We met a community of international travellers and spent our days with them at yoga classes and cafes. I painted with other artists. I learnt how to swing poi balls from a guy who looked just like Legolas from Lord of the Rings. I took a boat over to an island called Nusa Lembongan to surf with some Americans. No one wore shoes and everyone wore tie dye and fisherman pants, you get the picture.

Everyone talked about the universe a lot, how it brings things into your life at the right time and how everything happens for a reason – you get the picture. So when I met an Australian guy and we discovered we had the exact same birthday I was convinced that we were destined to spend the rest of our lives together. I felt like the Universe had brought me around the world, subjected me to all these highs and lows to bring me to this very place and time to meet this man.

He was returning to Australia the next day so we exchanged emails and I could not wait to tell my friend, and the world, how I’d met my future husband. Yep, I indulged this chance encounter with all of my hopes and dreams. So I said, “Thank you Bali, I’m not currently bulimic and I’ve found my future husband, so I’ll move to Australia now, so long!” And I got on a plane.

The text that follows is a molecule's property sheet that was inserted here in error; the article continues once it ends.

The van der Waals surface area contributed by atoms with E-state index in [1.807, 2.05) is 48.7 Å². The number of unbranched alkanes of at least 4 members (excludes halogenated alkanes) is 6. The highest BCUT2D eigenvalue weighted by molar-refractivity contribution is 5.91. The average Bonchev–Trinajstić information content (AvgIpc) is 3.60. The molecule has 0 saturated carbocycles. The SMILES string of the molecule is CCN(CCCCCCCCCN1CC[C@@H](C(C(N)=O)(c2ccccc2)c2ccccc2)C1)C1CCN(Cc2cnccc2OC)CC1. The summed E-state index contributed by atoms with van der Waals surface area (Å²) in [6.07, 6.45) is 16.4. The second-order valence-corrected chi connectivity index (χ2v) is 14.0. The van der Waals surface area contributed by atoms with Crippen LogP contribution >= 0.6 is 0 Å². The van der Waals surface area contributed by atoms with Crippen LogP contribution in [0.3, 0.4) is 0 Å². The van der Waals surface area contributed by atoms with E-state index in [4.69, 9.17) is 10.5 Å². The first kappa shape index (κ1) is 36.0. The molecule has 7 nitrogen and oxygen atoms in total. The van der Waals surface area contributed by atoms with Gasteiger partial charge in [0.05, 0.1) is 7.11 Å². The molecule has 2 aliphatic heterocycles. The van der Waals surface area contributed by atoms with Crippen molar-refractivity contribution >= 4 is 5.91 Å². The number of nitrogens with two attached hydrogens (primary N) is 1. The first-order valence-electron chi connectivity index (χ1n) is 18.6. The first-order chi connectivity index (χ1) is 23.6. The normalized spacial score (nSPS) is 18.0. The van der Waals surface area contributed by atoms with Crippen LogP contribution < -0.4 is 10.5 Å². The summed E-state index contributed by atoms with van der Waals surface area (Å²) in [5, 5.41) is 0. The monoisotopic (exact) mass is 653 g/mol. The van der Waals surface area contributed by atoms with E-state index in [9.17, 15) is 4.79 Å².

I’ll say this for the universe, we did get married.

And divorced.

Extract from Lucy’s blog.

Lucy Hawkins

Lucy Hawkins is a writer and artist who lives in Australia’s Yarra Valley with her husband and two young daughters. She studied Journalism at the University of the Arts in London and worked at Cosmopolitan Magazine and The London Paper in the UK as well as newspapers and magazines around the world. Her original artwork, prints and homewares are sold in stores across Australia.